Here are some additional pictures of my Colt Commander built by Jim Hoag of Hoag Gun Works. Sorry the pictures are so dark, it seems that all the pictures (even those by the previous owner)of this gun are this way. It is as if the gun wants to stay mysterious :smile: Some of you may remember this was something of a lucky find, as it had sat for a few days with little interest in the for sale section of The Firing Line. I didn’t get it for a song, but when the forum helped me discover the gun’s lineage, I felt that I had made a real find (and I still feel that way) The gun is a little rough by today’s standards, though I only have my Baer Concept and Wilson Classic to really compare it to, but that said you can see the distinct difference between the hand formed and fitted parts in comparison to the crisp machined parts of the Wilson. I can clearly see where Jim made cuts to relieve the ejection port and made cuts into the safety and slide stop notches. The most distinctive of which, to me, is the hammer. The Commander has 20 lpi front strap checkering with a nice border to it. The rear flat MSH is checkered to match. It is not crisp like the Wilson (machine done), but sharper than the Les Baer. Baer’s checkering is kind of odd though and is not really sharp and well shaped at all IMO. The safety may have been replaced at some point because when it is off, it’s contour does not match the frame of the gun, also another clue is the fact that the sear and hammer pins were cut flush for an ambi safety. Considering the other work on the gun and how it was done, I doubt Jim would have fit the safety that way. I don’t know if it came out in the pictures but the area around the trigger is cut in a very unique way. The grip is relieved just in front of the mag release. It’s a cool feature, though I don’t know its purpose I have never seen another 1911 with this cut. The beavertail is Hoag’s own shape, which Dane has talked about on posts in the past. Despite his mild criticism of it, it does its job well for me. The gun also has some features that, from my reading, are common to Swenson’s pistols. Just inside the ejection port there the small steel nub that assists the barrel lock up consistency. If you look carefully at the top left photo you can see it. The front site also has a fluorescent yellow insert, which I also understand was common on Swenson guns.
I have only fired 50 rounds of factory 230 gr. Hardball through the gun. It was accurate but not reliable. It does have some problems that will need sorting, and as it obviously needed a new recoil spring I wanted to minimize any battering of the frame. The gun had an odd malfunction of ejecting the last LIVE round. Using a Wilson 47D, after firing the 7th round the eighth live round would actually eject with the empty brass of round seven. This happened 3 times. Weird. I am not sure what causes this malfunction. I can make guesses, but really that is all they would be. The ejector is obviously loose and it freely rotates several degrees while seated in the slide, and most worrisome is the hammer will sometimes drop to half cock. It happened once during firing and I can duplicate it using snap caps. This causes me the most concern as I really don’t want to have to trash this hammer. Hopefully soon I will be able to send this gun off to be brought back to its former glory. Dane is hopefully still willing to tackle the task, as he offered when I first bought the gun. Dane if you are reading this, please let me know what you think it will take to give this gun its due. Hopefully we can find someone to duplicate the hard chrome of the slide as well as it has seen better days. The thought of selling her has crossed my mind a few times, as I have already had some offers to adopt her, but I feel I owe it to her to see a restoration through. Cost will be a factor though, sad to say. Hopefully it won’t be too much and this baby will again be as pristine and reliable as the day it left Canoga Park.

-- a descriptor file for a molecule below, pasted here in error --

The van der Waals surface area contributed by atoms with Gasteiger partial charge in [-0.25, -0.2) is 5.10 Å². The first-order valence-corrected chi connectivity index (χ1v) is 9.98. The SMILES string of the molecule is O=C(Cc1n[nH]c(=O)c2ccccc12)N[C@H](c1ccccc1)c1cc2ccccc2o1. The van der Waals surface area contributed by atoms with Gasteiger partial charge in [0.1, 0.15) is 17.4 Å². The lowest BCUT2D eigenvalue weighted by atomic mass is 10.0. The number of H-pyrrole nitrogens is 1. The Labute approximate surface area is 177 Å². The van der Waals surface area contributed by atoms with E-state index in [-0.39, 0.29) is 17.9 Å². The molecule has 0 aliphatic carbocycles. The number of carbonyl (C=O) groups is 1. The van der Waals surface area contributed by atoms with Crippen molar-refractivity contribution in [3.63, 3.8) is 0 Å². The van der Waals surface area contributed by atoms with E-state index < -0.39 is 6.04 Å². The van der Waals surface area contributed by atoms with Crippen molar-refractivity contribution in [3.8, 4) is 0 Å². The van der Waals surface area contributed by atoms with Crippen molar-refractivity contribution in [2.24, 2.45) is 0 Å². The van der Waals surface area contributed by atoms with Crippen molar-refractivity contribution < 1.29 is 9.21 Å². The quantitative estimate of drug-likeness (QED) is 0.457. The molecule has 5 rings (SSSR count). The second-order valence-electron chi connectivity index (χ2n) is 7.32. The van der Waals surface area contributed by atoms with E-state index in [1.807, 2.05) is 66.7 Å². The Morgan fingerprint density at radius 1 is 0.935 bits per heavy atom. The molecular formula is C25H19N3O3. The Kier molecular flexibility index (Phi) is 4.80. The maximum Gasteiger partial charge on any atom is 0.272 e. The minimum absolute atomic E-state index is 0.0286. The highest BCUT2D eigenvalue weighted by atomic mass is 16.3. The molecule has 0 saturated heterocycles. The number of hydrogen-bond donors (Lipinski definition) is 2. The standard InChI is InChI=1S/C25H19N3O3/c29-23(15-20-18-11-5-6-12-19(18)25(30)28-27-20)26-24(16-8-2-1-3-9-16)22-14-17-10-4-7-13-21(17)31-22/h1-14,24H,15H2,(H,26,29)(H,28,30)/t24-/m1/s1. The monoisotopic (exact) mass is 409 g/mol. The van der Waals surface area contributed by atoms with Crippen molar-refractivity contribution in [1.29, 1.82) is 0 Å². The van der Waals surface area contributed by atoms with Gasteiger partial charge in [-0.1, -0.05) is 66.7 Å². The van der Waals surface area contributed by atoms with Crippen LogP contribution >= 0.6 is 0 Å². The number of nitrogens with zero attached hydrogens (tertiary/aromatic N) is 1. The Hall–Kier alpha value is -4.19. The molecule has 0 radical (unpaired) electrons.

<font size=-1>[ This Message was edited by: MPower on 2001-08-21 00:57 ]</font>